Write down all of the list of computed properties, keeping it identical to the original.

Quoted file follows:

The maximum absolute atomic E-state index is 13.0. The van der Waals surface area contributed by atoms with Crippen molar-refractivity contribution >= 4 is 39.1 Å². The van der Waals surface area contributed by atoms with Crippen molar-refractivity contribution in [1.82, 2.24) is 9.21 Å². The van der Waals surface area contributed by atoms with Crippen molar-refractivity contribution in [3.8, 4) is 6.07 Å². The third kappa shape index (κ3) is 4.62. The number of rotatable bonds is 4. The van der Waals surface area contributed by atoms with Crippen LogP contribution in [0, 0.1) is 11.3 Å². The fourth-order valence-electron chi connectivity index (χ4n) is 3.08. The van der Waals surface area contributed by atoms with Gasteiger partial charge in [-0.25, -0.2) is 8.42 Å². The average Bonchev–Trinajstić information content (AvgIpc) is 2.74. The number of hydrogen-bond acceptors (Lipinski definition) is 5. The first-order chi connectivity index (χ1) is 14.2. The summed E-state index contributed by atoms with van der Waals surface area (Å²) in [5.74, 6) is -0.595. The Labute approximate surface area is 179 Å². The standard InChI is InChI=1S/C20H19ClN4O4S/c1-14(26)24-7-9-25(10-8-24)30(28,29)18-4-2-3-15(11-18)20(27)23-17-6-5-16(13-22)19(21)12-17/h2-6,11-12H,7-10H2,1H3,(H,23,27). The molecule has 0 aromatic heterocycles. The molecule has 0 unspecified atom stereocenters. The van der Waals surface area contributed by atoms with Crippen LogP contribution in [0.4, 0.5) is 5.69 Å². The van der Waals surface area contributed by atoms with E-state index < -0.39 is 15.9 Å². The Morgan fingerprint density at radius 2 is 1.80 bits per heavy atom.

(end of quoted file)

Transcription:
The maximum absolute atomic E-state index is 13.0. The van der Waals surface area contributed by atoms with Crippen molar-refractivity contribution >= 4 is 39.1 Å². The van der Waals surface area contributed by atoms with Crippen molar-refractivity contribution in [1.82, 2.24) is 9.21 Å². The van der Waals surface area contributed by atoms with Crippen molar-refractivity contribution in [3.8, 4) is 6.07 Å². The third kappa shape index (κ3) is 4.62. The number of rotatable bonds is 4. The van der Waals surface area contributed by atoms with Crippen LogP contribution in [0, 0.1) is 11.3 Å². The fourth-order valence-electron chi connectivity index (χ4n) is 3.08. The van der Waals surface area contributed by atoms with Gasteiger partial charge in [-0.25, -0.2) is 8.42 Å². The average Bonchev–Trinajstić information content (AvgIpc) is 2.74. The number of hydrogen-bond acceptors (Lipinski definition) is 5. The first-order chi connectivity index (χ1) is 14.2. The summed E-state index contributed by atoms with van der Waals surface area (Å²) in [5.74, 6) is -0.595. The Labute approximate surface area is 179 Å². The standard InChI is InChI=1S/C20H19ClN4O4S/c1-14(26)24-7-9-25(10-8-24)30(28,29)18-4-2-3-15(11-18)20(27)23-17-6-5-16(13-22)19(21)12-17/h2-6,11-12H,7-10H2,1H3,(H,23,27). The molecule has 0 aromatic heterocycles. The molecule has 0 unspecified atom stereocenters. The van der Waals surface area contributed by atoms with Crippen LogP contribution in [0.4, 0.5) is 5.69 Å². The van der Waals surface area contributed by atoms with E-state index < -0.39 is 15.9 Å². The Morgan fingerprint density at radius 2 is 1.80 bits per heavy atom.